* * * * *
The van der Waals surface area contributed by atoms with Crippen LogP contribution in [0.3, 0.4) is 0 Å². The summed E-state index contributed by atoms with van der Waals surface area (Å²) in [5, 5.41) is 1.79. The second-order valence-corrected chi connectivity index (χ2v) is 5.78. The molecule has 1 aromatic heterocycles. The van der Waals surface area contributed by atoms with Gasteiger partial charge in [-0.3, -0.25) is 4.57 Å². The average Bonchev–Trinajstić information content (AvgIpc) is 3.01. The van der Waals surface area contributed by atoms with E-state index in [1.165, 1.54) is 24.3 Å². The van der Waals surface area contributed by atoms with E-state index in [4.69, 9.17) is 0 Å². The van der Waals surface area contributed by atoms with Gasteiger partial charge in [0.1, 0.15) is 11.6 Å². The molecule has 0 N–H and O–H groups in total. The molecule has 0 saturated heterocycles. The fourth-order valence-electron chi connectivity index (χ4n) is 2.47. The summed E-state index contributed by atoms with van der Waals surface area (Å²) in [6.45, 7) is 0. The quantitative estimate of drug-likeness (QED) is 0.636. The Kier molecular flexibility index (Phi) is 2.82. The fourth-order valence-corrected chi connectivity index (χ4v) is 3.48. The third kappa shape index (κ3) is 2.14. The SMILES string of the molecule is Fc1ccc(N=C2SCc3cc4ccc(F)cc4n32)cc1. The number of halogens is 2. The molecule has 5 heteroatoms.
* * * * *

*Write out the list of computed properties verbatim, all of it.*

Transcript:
The van der Waals surface area contributed by atoms with Crippen LogP contribution in [0.3, 0.4) is 0 Å². The summed E-state index contributed by atoms with van der Waals surface area (Å²) in [5, 5.41) is 1.79. The second-order valence-corrected chi connectivity index (χ2v) is 5.78. The molecule has 1 aromatic heterocycles. The van der Waals surface area contributed by atoms with Gasteiger partial charge in [-0.3, -0.25) is 4.57 Å². The average Bonchev–Trinajstić information content (AvgIpc) is 3.01. The van der Waals surface area contributed by atoms with E-state index in [1.165, 1.54) is 24.3 Å². The van der Waals surface area contributed by atoms with E-state index in [4.69, 9.17) is 0 Å². The van der Waals surface area contributed by atoms with Gasteiger partial charge in [0.1, 0.15) is 11.6 Å². The molecule has 0 N–H and O–H groups in total. The molecule has 0 saturated heterocycles. The fourth-order valence-electron chi connectivity index (χ4n) is 2.47. The summed E-state index contributed by atoms with van der Waals surface area (Å²) in [6.45, 7) is 0. The quantitative estimate of drug-likeness (QED) is 0.636. The Kier molecular flexibility index (Phi) is 2.82. The fourth-order valence-corrected chi connectivity index (χ4v) is 3.48. The third kappa shape index (κ3) is 2.14. The SMILES string of the molecule is Fc1ccc(N=C2SCc3cc4ccc(F)cc4n32)cc1. The number of halogens is 2. The molecule has 5 heteroatoms.